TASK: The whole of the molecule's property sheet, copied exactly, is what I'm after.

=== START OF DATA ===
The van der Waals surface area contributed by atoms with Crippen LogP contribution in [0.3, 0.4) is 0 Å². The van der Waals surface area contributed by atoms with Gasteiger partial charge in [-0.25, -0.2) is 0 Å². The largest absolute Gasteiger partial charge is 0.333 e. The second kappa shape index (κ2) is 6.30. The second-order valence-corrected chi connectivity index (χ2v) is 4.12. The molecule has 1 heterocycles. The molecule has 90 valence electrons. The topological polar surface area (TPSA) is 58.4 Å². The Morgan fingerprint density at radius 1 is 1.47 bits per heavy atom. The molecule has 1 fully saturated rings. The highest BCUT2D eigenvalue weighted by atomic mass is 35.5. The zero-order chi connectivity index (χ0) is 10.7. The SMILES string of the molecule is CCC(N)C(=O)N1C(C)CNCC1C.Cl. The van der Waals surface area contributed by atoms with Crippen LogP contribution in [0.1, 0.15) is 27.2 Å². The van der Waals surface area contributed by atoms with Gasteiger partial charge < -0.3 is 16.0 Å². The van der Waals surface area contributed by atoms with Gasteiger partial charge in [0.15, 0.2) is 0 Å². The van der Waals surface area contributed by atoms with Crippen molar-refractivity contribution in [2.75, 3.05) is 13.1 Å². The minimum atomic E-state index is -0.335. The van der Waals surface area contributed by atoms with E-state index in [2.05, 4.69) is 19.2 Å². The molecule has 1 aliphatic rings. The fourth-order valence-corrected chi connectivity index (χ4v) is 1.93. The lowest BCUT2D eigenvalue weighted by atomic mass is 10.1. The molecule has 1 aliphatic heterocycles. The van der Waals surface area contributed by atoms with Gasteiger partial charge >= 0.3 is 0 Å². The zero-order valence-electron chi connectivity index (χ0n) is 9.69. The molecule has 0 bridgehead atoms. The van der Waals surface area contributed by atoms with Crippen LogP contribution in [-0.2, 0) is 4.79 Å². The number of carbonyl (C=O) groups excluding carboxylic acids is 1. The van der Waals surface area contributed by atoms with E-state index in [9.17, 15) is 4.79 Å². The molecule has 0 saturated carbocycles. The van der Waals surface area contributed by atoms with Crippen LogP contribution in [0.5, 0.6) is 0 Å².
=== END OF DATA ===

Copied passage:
The van der Waals surface area contributed by atoms with Crippen LogP contribution in [0.3, 0.4) is 0 Å². The van der Waals surface area contributed by atoms with Gasteiger partial charge in [-0.25, -0.2) is 0 Å². The largest absolute Gasteiger partial charge is 0.333 e. The second kappa shape index (κ2) is 6.30. The second-order valence-corrected chi connectivity index (χ2v) is 4.12. The molecule has 1 heterocycles. The molecule has 90 valence electrons. The topological polar surface area (TPSA) is 58.4 Å². The Morgan fingerprint density at radius 1 is 1.47 bits per heavy atom. The molecule has 1 fully saturated rings. The highest BCUT2D eigenvalue weighted by atomic mass is 35.5. The zero-order chi connectivity index (χ0) is 10.7. The SMILES string of the molecule is CCC(N)C(=O)N1C(C)CNCC1C.Cl. The van der Waals surface area contributed by atoms with Crippen LogP contribution in [0.1, 0.15) is 27.2 Å². The van der Waals surface area contributed by atoms with Gasteiger partial charge < -0.3 is 16.0 Å². The van der Waals surface area contributed by atoms with Gasteiger partial charge in [0.15, 0.2) is 0 Å². The van der Waals surface area contributed by atoms with Crippen molar-refractivity contribution in [2.75, 3.05) is 13.1 Å². The minimum atomic E-state index is -0.335. The van der Waals surface area contributed by atoms with E-state index in [2.05, 4.69) is 19.2 Å². The molecule has 1 aliphatic rings. The fourth-order valence-corrected chi connectivity index (χ4v) is 1.93. The lowest BCUT2D eigenvalue weighted by atomic mass is 10.1. The molecule has 1 aliphatic heterocycles. The van der Waals surface area contributed by atoms with Gasteiger partial charge >= 0.3 is 0 Å². The zero-order valence-electron chi connectivity index (χ0n) is 9.69. The molecule has 0 bridgehead atoms. The van der Waals surface area contributed by atoms with Crippen LogP contribution in [-0.2, 0) is 4.79 Å². The number of carbonyl (C=O) groups excluding carboxylic acids is 1. The van der Waals surface area contributed by atoms with E-state index in [9.17, 15) is 4.79 Å². The molecule has 0 saturated carbocycles. The van der Waals surface area contributed by atoms with Crippen LogP contribution in [0.5, 0.6) is 0 Å².